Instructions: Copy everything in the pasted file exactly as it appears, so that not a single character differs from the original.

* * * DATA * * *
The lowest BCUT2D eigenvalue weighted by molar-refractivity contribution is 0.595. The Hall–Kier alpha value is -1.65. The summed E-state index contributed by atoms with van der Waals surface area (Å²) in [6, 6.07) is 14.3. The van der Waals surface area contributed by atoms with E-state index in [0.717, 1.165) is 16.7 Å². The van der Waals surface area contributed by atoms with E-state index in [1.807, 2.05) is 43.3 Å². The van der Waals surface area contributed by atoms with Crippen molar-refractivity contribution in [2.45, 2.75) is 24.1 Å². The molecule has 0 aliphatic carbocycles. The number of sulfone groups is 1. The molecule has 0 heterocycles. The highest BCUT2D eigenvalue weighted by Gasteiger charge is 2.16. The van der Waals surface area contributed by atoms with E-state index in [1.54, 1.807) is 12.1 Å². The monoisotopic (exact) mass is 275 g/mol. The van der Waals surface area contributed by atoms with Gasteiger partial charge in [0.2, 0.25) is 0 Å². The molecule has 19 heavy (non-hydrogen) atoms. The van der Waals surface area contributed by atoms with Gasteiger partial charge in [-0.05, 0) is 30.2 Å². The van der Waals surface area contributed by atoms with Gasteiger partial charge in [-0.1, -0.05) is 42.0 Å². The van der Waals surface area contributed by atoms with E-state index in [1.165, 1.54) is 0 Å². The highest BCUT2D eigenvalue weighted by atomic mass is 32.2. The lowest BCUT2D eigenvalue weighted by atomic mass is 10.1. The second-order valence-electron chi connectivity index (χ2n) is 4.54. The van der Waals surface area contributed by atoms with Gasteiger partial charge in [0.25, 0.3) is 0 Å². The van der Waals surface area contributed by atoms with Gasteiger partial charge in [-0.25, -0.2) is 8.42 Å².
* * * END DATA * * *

The lowest BCUT2D eigenvalue weighted by molar-refractivity contribution is 0.595. The Hall–Kier alpha value is -1.65. The summed E-state index contributed by atoms with van der Waals surface area (Å²) in [6, 6.07) is 14.3. The van der Waals surface area contributed by atoms with E-state index in [0.717, 1.165) is 16.7 Å². The van der Waals surface area contributed by atoms with E-state index in [1.807, 2.05) is 43.3 Å². The van der Waals surface area contributed by atoms with Crippen molar-refractivity contribution in [2.45, 2.75) is 24.1 Å². The molecule has 0 aliphatic carbocycles. The number of sulfone groups is 1. The molecule has 0 heterocycles. The highest BCUT2D eigenvalue weighted by Gasteiger charge is 2.16. The van der Waals surface area contributed by atoms with E-state index in [1.54, 1.807) is 12.1 Å². The monoisotopic (exact) mass is 275 g/mol. The van der Waals surface area contributed by atoms with Gasteiger partial charge in [0.2, 0.25) is 0 Å². The molecule has 19 heavy (non-hydrogen) atoms. The van der Waals surface area contributed by atoms with Gasteiger partial charge in [-0.05, 0) is 30.2 Å². The van der Waals surface area contributed by atoms with Gasteiger partial charge in [-0.1, -0.05) is 42.0 Å². The van der Waals surface area contributed by atoms with E-state index in [1.165, 1.54) is 0 Å². The highest BCUT2D eigenvalue weighted by atomic mass is 32.2. The lowest BCUT2D eigenvalue weighted by atomic mass is 10.1. The second-order valence-electron chi connectivity index (χ2n) is 4.54. The van der Waals surface area contributed by atoms with Gasteiger partial charge in [0.25, 0.3) is 0 Å². The van der Waals surface area contributed by atoms with Gasteiger partial charge in [-0.25, -0.2) is 8.42 Å².